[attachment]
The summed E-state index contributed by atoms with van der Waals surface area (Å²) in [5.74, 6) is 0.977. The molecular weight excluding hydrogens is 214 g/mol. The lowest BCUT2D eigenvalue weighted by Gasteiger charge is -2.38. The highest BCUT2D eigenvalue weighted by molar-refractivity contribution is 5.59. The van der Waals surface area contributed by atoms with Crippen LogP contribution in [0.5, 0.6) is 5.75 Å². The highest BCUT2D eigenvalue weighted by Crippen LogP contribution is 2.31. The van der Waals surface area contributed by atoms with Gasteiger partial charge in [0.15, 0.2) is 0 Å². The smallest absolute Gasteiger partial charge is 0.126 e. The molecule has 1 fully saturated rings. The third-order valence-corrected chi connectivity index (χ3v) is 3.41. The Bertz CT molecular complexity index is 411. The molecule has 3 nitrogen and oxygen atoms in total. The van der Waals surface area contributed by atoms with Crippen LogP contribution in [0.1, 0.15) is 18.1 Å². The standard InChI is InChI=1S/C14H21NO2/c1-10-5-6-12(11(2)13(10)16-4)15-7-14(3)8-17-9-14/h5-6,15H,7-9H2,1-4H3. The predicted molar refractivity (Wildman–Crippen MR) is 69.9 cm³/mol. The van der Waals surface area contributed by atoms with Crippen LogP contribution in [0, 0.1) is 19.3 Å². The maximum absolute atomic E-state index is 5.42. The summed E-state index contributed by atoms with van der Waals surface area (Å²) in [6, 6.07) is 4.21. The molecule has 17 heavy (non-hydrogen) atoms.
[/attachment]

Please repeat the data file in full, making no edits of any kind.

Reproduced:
The summed E-state index contributed by atoms with van der Waals surface area (Å²) in [5.74, 6) is 0.977. The molecular weight excluding hydrogens is 214 g/mol. The lowest BCUT2D eigenvalue weighted by Gasteiger charge is -2.38. The highest BCUT2D eigenvalue weighted by molar-refractivity contribution is 5.59. The van der Waals surface area contributed by atoms with Crippen LogP contribution in [0.5, 0.6) is 5.75 Å². The highest BCUT2D eigenvalue weighted by Crippen LogP contribution is 2.31. The van der Waals surface area contributed by atoms with Gasteiger partial charge in [0.15, 0.2) is 0 Å². The smallest absolute Gasteiger partial charge is 0.126 e. The molecule has 1 fully saturated rings. The third-order valence-corrected chi connectivity index (χ3v) is 3.41. The Bertz CT molecular complexity index is 411. The molecule has 3 nitrogen and oxygen atoms in total. The van der Waals surface area contributed by atoms with Crippen LogP contribution in [0.1, 0.15) is 18.1 Å². The standard InChI is InChI=1S/C14H21NO2/c1-10-5-6-12(11(2)13(10)16-4)15-7-14(3)8-17-9-14/h5-6,15H,7-9H2,1-4H3. The predicted molar refractivity (Wildman–Crippen MR) is 69.9 cm³/mol. The van der Waals surface area contributed by atoms with Crippen LogP contribution in [0, 0.1) is 19.3 Å². The maximum absolute atomic E-state index is 5.42. The summed E-state index contributed by atoms with van der Waals surface area (Å²) in [6, 6.07) is 4.21. The molecule has 17 heavy (non-hydrogen) atoms.